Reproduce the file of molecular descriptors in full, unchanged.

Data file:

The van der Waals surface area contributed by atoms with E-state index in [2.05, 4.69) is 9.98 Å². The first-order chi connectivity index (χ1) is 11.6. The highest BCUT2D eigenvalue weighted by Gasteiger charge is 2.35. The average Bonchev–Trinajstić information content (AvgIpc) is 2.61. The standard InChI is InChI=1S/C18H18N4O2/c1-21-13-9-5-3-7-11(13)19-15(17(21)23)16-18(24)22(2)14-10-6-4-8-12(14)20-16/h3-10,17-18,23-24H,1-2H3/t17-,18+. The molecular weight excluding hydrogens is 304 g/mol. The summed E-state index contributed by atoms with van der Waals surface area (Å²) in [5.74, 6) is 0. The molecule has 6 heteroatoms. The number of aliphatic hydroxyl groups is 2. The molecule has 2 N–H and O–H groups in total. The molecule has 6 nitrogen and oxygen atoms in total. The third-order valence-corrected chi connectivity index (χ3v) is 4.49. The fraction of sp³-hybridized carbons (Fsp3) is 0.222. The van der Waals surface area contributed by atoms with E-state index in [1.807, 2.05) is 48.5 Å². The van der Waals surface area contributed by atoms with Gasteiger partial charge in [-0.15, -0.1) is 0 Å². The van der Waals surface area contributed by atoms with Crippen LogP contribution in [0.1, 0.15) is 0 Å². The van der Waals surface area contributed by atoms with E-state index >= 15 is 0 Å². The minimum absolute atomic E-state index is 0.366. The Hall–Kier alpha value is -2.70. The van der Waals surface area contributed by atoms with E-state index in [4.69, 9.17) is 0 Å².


The van der Waals surface area contributed by atoms with E-state index in [2.05, 4.69) is 9.98 Å². The first-order chi connectivity index (χ1) is 11.6. The highest BCUT2D eigenvalue weighted by Gasteiger charge is 2.35. The average Bonchev–Trinajstić information content (AvgIpc) is 2.61. The standard InChI is InChI=1S/C18H18N4O2/c1-21-13-9-5-3-7-11(13)19-15(17(21)23)16-18(24)22(2)14-10-6-4-8-12(14)20-16/h3-10,17-18,23-24H,1-2H3/t17-,18+. The molecular weight excluding hydrogens is 304 g/mol. The summed E-state index contributed by atoms with van der Waals surface area (Å²) in [5.74, 6) is 0. The molecule has 6 heteroatoms. The number of aliphatic hydroxyl groups is 2. The molecule has 2 N–H and O–H groups in total. The molecule has 6 nitrogen and oxygen atoms in total. The third-order valence-corrected chi connectivity index (χ3v) is 4.49. The fraction of sp³-hybridized carbons (Fsp3) is 0.222. The van der Waals surface area contributed by atoms with E-state index in [1.807, 2.05) is 48.5 Å². The van der Waals surface area contributed by atoms with Gasteiger partial charge in [-0.15, -0.1) is 0 Å². The van der Waals surface area contributed by atoms with Crippen LogP contribution in [0.1, 0.15) is 0 Å². The van der Waals surface area contributed by atoms with E-state index >= 15 is 0 Å². The minimum absolute atomic E-state index is 0.366. The Hall–Kier alpha value is -2.70. The van der Waals surface area contributed by atoms with E-state index in [4.69, 9.17) is 0 Å².